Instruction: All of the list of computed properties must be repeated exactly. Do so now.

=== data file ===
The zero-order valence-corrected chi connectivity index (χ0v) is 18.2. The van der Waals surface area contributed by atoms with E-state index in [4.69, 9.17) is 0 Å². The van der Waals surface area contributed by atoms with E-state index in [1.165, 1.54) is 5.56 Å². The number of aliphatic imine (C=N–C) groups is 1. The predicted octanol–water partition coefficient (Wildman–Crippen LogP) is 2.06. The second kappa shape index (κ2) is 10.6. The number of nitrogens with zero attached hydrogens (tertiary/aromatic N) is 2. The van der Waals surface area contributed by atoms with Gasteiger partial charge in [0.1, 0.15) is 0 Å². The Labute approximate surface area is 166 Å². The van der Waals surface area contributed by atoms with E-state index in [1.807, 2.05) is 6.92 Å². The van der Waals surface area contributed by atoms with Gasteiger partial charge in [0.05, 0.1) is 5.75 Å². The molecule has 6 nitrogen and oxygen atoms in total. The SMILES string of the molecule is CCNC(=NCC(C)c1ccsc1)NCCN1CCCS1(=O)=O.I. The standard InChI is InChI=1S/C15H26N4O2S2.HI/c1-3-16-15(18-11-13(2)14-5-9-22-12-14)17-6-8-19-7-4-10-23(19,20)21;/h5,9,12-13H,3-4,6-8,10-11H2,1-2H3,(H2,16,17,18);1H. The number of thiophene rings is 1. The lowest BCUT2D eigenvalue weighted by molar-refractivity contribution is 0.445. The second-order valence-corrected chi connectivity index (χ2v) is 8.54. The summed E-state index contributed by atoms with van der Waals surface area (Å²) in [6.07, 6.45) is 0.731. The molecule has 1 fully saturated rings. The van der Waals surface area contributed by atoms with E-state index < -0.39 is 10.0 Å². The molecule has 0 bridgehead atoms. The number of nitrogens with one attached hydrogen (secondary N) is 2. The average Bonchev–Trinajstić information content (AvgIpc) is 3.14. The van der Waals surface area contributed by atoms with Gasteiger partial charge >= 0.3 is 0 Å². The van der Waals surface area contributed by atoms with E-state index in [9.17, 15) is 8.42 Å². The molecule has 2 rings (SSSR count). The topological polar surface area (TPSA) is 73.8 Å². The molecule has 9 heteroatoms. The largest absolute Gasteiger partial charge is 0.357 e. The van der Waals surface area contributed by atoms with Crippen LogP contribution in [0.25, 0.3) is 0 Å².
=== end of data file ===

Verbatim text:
The zero-order valence-corrected chi connectivity index (χ0v) is 18.2. The van der Waals surface area contributed by atoms with E-state index in [4.69, 9.17) is 0 Å². The van der Waals surface area contributed by atoms with E-state index in [1.165, 1.54) is 5.56 Å². The number of aliphatic imine (C=N–C) groups is 1. The predicted octanol–water partition coefficient (Wildman–Crippen LogP) is 2.06. The second kappa shape index (κ2) is 10.6. The number of nitrogens with zero attached hydrogens (tertiary/aromatic N) is 2. The van der Waals surface area contributed by atoms with Gasteiger partial charge in [0.1, 0.15) is 0 Å². The Labute approximate surface area is 166 Å². The van der Waals surface area contributed by atoms with E-state index in [1.807, 2.05) is 6.92 Å². The van der Waals surface area contributed by atoms with Gasteiger partial charge in [0.05, 0.1) is 5.75 Å². The molecule has 6 nitrogen and oxygen atoms in total. The SMILES string of the molecule is CCNC(=NCC(C)c1ccsc1)NCCN1CCCS1(=O)=O.I. The standard InChI is InChI=1S/C15H26N4O2S2.HI/c1-3-16-15(18-11-13(2)14-5-9-22-12-14)17-6-8-19-7-4-10-23(19,20)21;/h5,9,12-13H,3-4,6-8,10-11H2,1-2H3,(H2,16,17,18);1H. The number of thiophene rings is 1. The lowest BCUT2D eigenvalue weighted by molar-refractivity contribution is 0.445. The second-order valence-corrected chi connectivity index (χ2v) is 8.54. The summed E-state index contributed by atoms with van der Waals surface area (Å²) in [6.07, 6.45) is 0.731. The molecule has 1 fully saturated rings. The van der Waals surface area contributed by atoms with E-state index < -0.39 is 10.0 Å². The molecule has 0 bridgehead atoms. The number of nitrogens with one attached hydrogen (secondary N) is 2. The average Bonchev–Trinajstić information content (AvgIpc) is 3.14. The van der Waals surface area contributed by atoms with Gasteiger partial charge >= 0.3 is 0 Å². The van der Waals surface area contributed by atoms with E-state index in [9.17, 15) is 8.42 Å². The molecule has 2 rings (SSSR count). The topological polar surface area (TPSA) is 73.8 Å². The molecule has 9 heteroatoms. The largest absolute Gasteiger partial charge is 0.357 e. The van der Waals surface area contributed by atoms with Crippen LogP contribution in [0.25, 0.3) is 0 Å².